Part of the costuming of Theyyam performers in Kerala, Theyyam masks combine face painting and masks to represent deities during performances.
Once the performer’s face and body are painted in preparation for the performance, they wear the masks and headgear in accordance with the deity being invoked; for instance, the mask for Gulikan, a local form of the Hindu god Shiva, features a trident on the forehead and a monumental headdress. Another important deity, the goddess Edalavuratha Chamundi, is depicted using masks made of wood, painted showing a tongue sticking out of the mouth.
The masks are usually made of areca palm wood, decorated with palm leaves and painted with bright colours, mainly orange, white, yellow and red. Black is used to highlight the eyes. Strong contrasts are used in the colour schemes to suggest the deities’ forceful personalities.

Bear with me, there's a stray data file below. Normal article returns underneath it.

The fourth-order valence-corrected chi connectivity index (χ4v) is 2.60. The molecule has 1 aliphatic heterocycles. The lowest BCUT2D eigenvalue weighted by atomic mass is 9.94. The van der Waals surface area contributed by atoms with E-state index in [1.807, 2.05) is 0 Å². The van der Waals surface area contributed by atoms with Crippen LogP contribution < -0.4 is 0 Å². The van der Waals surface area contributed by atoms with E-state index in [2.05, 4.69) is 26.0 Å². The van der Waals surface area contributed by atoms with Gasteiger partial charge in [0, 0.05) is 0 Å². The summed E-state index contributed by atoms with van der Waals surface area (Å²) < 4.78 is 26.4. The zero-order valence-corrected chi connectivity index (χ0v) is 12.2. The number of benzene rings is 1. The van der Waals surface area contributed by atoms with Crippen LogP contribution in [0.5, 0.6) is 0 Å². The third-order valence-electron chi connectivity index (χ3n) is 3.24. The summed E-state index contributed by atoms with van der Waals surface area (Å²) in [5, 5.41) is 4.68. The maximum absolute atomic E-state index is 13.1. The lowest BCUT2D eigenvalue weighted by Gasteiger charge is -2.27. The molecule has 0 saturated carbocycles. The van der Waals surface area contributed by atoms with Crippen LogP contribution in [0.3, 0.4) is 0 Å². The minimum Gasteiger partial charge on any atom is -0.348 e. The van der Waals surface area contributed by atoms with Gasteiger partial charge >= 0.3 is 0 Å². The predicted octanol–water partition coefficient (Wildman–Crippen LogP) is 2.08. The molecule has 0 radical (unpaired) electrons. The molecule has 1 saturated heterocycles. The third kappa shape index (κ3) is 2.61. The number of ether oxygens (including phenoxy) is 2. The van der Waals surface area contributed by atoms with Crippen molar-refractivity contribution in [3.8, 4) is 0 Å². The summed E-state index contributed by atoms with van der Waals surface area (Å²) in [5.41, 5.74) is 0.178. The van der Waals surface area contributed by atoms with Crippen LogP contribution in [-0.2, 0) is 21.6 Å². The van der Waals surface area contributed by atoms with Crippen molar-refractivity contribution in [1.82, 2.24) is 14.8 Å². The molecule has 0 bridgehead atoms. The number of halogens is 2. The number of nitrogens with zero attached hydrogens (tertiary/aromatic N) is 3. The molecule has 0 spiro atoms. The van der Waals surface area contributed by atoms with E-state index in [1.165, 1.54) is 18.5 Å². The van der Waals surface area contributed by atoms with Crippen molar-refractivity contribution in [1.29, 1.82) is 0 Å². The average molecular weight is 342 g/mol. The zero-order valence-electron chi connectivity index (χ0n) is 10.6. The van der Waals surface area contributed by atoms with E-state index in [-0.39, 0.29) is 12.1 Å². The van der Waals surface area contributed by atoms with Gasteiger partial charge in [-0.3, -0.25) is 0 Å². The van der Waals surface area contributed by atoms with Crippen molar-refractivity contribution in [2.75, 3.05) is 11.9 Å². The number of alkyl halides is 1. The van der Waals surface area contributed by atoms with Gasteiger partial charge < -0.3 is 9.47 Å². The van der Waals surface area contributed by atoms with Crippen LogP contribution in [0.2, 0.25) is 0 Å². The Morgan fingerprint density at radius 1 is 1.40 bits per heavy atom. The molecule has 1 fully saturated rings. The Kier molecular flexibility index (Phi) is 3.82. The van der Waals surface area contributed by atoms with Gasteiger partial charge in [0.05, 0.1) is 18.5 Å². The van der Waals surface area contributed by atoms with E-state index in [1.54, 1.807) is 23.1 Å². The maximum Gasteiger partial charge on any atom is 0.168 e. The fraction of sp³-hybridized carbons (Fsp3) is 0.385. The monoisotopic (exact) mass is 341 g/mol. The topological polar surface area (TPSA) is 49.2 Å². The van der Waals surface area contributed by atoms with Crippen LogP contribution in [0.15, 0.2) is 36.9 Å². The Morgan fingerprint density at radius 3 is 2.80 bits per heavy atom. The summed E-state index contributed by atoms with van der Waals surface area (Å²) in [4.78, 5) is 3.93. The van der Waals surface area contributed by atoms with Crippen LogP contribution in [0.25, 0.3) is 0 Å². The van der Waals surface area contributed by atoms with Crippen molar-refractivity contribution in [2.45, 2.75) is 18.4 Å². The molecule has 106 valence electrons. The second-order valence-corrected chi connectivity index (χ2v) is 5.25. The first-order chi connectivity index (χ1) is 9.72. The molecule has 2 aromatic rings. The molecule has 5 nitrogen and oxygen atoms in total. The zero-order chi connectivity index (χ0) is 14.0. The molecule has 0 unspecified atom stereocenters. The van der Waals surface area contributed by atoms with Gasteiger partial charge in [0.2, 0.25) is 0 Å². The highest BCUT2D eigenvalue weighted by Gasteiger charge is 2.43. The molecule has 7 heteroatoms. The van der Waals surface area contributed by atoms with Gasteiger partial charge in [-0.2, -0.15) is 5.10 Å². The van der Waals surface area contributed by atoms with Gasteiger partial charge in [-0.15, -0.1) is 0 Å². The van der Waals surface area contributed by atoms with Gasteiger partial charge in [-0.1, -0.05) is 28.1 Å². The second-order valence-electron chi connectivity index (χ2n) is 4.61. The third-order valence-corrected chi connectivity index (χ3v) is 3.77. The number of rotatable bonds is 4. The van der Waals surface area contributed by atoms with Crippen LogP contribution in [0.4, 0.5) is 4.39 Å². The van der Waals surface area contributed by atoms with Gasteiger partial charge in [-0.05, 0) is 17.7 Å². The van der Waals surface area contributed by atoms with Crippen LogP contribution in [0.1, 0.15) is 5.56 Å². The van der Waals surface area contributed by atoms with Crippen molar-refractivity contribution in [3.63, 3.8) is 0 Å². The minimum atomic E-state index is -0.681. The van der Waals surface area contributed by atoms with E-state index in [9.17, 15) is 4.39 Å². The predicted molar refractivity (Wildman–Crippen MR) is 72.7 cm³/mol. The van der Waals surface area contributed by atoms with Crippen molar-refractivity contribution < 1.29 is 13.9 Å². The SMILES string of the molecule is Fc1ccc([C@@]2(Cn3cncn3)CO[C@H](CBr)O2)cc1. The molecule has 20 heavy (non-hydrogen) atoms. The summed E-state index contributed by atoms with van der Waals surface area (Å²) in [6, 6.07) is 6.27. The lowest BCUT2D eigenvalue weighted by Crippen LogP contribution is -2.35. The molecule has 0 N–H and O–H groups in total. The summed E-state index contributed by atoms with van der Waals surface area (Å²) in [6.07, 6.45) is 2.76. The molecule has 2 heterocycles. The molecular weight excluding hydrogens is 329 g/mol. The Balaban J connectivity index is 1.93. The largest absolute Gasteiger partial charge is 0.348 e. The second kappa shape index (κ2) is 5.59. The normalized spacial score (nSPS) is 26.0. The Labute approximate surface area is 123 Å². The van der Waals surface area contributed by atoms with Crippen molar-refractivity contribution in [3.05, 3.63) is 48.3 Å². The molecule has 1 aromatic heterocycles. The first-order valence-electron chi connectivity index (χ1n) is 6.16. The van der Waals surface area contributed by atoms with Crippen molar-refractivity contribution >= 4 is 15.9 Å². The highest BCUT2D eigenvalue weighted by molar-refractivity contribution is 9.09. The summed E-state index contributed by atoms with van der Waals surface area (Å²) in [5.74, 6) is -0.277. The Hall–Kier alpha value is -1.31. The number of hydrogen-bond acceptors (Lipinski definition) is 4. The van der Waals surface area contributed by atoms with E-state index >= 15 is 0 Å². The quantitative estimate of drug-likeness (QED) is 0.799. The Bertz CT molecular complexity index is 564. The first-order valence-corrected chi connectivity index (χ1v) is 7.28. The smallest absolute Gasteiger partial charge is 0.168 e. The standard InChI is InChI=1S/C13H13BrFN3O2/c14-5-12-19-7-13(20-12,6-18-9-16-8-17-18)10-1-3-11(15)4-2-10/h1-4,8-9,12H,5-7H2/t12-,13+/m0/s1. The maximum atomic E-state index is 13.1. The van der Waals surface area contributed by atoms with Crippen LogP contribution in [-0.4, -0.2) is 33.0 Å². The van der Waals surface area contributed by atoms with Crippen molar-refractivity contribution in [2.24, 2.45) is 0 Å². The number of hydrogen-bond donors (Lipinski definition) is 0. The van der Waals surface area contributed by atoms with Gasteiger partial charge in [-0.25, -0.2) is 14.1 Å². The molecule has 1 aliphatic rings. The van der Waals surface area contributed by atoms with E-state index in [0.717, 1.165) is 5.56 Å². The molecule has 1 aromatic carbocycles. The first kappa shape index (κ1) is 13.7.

Gopi, Anil. “Gods and the Oppressed: A Study on Theyyam Performers of North Malabar.” Contemporary Voice of Dalit 13, no. 2 (2021): 1–9. doi.org/10.1177/2455328X211008363.
Kerala Tourism. “The Dance of the Divine.” Accessed March 21, 2022. https://www.keralatourism.org/images/ebooks/pdf/theyyam.pdf.
M., Subbaiah. “Masks and Camouflaging.” Indian Journal of Arts 3, no. 9 (2013): 24–28. http://www.discoveryjournals.org/arts/current_issue/2013/A19.pdf.
Nambiar, Balan. “Gods and Ghosts – Theyyam and Bhuta Rituals.” Marg, 1981.
Seth, Pepita. “The Theyyams of Malabar.” Asianart.com. Accessed March 24, 2022. https://asianart.com/exhibitions/pepitaseth/32.html.